If you don’t know your audience (and you don’t have copy goals) your copy is going to feel disjointed and weird. One week you’ll write an article that’s perfect for potential customers and the next you’ll write one perfect for other experts in your field.

That non-strategy is going to make it really difficult for your audience to find you, trust you, follow you, and engage with you.

Your copy is self-serving

Your business copy doesn’t have to be altruistic, and you certainly don’t have to avoid selling your product or service, but copy that is totally self-serving is transparent, and it’s a big turn off for your audience.

Think of your copy like an extension of your customer service department. Your copy should work to meet the needs of your customers first, and meet your needs second. This is a big principle in Content Marketing (I’ll discuss this more at a later date) but it applies to all of the copy your business produces.

Cut sheets inform. User manuals educate. Marketing materials educate. Blog posts and articles can entertain, inform, educate, etc. Webpage copy answers questions. See? It’s about the customer. Yes, this consistently engaging, quality content will put your business in a position of authority, will build trust, and will ultimately generate more revenue, but that’s all second thoughts to customer service.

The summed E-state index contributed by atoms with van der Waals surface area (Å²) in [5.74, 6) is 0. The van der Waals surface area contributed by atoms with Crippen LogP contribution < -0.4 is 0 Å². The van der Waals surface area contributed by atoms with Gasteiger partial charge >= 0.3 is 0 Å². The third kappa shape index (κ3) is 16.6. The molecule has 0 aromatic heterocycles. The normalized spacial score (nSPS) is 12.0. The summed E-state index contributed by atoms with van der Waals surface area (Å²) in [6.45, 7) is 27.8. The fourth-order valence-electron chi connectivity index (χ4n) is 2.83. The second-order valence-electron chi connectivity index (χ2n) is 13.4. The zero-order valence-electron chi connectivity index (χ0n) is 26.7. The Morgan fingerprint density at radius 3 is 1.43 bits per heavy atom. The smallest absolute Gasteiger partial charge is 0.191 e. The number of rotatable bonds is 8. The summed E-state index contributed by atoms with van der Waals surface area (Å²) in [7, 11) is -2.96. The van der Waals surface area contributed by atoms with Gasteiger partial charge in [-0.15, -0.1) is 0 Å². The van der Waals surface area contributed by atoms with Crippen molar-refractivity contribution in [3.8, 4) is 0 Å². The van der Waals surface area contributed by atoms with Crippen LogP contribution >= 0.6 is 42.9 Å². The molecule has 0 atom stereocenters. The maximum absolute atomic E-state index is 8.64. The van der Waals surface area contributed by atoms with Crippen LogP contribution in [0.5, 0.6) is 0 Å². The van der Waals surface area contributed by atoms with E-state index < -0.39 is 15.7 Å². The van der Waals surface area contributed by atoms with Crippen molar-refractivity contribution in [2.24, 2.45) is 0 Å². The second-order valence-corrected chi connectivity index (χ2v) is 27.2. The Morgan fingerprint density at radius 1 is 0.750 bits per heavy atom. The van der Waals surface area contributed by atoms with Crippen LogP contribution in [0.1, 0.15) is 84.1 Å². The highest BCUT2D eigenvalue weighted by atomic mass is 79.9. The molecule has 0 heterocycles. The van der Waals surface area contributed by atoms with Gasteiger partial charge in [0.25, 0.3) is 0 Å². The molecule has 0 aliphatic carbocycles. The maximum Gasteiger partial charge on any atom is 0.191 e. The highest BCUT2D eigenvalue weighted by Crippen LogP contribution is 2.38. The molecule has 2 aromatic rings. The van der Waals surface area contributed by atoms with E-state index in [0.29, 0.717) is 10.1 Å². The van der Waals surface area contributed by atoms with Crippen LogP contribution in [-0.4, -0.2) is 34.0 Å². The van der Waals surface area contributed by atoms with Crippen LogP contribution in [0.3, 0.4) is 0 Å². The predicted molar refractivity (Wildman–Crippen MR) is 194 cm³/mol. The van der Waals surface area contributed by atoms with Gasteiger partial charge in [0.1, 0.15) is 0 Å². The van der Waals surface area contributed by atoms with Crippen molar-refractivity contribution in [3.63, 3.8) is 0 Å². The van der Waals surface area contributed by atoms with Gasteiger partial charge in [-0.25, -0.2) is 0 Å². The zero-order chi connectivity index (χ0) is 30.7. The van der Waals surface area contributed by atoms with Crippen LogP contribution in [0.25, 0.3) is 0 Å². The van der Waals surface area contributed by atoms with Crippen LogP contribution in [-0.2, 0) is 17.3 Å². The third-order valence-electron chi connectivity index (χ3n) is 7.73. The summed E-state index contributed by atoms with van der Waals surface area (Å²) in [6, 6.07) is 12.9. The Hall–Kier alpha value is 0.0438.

Your copy isn’t accessible

When we talk about levels of writing, we’re talking about the language you use to communicate ideas to your audience. You’ll write differently for copy that is targeted at high-school seniors than you would copy that’s targeted at Ph.D. students. The same goes for different levels of industry.

Unless your audience is other experts in your field, you’ll have to stay away from jargon and industry slang. (Did you notice that I took the time to define what I meant by “copy”? That’s because I’m not writing to other copywriters; I’m writing to business owners and entrepreneurs.)

Likewise, if your copy doesn’t have a logical flow, or a point, you’ll lose people quickly. No one wants to read a disjointed rant on the correct screw size to use for table benches.

Okay, there are a lot of ways copy can suck. But what makes good copy?

Here’s what good copy does

  1. It communicates ideas clearly, avoiding jargon, hyperbole, and illogical organization.
  2. It makes connections that may not be obvious.
  3. It converts potential customers to paying customers.